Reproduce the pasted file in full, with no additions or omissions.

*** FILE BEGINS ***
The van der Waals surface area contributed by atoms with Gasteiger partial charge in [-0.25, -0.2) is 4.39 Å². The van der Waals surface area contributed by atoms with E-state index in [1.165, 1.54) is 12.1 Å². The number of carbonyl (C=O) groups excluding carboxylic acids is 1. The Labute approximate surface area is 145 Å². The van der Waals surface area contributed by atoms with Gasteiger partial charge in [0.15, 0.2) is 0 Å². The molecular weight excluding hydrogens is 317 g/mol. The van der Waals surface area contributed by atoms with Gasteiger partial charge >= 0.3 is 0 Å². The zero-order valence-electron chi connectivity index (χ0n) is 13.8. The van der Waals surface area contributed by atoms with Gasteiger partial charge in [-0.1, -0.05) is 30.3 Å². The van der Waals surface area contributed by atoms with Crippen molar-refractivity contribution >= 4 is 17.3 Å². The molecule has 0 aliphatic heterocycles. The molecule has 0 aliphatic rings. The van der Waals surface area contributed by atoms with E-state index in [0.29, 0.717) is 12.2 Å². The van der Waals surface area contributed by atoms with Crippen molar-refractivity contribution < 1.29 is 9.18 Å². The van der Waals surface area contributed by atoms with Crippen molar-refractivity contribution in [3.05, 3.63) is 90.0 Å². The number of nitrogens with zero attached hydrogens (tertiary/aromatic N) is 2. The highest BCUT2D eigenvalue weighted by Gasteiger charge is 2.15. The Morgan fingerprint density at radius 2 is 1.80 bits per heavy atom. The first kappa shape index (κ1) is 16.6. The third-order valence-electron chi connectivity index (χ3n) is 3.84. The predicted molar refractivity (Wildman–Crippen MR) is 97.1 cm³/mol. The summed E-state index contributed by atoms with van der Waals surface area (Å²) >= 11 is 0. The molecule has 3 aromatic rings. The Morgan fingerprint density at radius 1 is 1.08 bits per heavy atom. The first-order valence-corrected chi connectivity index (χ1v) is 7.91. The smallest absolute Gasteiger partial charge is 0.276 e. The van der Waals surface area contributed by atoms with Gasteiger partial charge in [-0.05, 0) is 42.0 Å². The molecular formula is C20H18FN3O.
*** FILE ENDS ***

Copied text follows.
The van der Waals surface area contributed by atoms with Gasteiger partial charge in [-0.25, -0.2) is 4.39 Å². The van der Waals surface area contributed by atoms with E-state index in [1.165, 1.54) is 12.1 Å². The number of carbonyl (C=O) groups excluding carboxylic acids is 1. The Labute approximate surface area is 145 Å². The van der Waals surface area contributed by atoms with Gasteiger partial charge in [0.15, 0.2) is 0 Å². The molecular weight excluding hydrogens is 317 g/mol. The van der Waals surface area contributed by atoms with Gasteiger partial charge >= 0.3 is 0 Å². The zero-order valence-electron chi connectivity index (χ0n) is 13.8. The van der Waals surface area contributed by atoms with Gasteiger partial charge in [-0.1, -0.05) is 30.3 Å². The van der Waals surface area contributed by atoms with Crippen molar-refractivity contribution >= 4 is 17.3 Å². The molecule has 0 aliphatic heterocycles. The molecule has 0 aliphatic rings. The van der Waals surface area contributed by atoms with E-state index in [0.29, 0.717) is 12.2 Å². The van der Waals surface area contributed by atoms with Crippen molar-refractivity contribution < 1.29 is 9.18 Å². The van der Waals surface area contributed by atoms with Crippen molar-refractivity contribution in [3.05, 3.63) is 90.0 Å². The number of nitrogens with zero attached hydrogens (tertiary/aromatic N) is 2. The highest BCUT2D eigenvalue weighted by Gasteiger charge is 2.15. The Morgan fingerprint density at radius 2 is 1.80 bits per heavy atom. The first kappa shape index (κ1) is 16.6. The third-order valence-electron chi connectivity index (χ3n) is 3.84. The predicted molar refractivity (Wildman–Crippen MR) is 97.1 cm³/mol. The summed E-state index contributed by atoms with van der Waals surface area (Å²) >= 11 is 0. The molecule has 3 aromatic rings. The Morgan fingerprint density at radius 1 is 1.08 bits per heavy atom. The first-order valence-corrected chi connectivity index (χ1v) is 7.91. The smallest absolute Gasteiger partial charge is 0.276 e. The van der Waals surface area contributed by atoms with Gasteiger partial charge in [-0.05, 0) is 42.0 Å². The molecular formula is C20H18FN3O.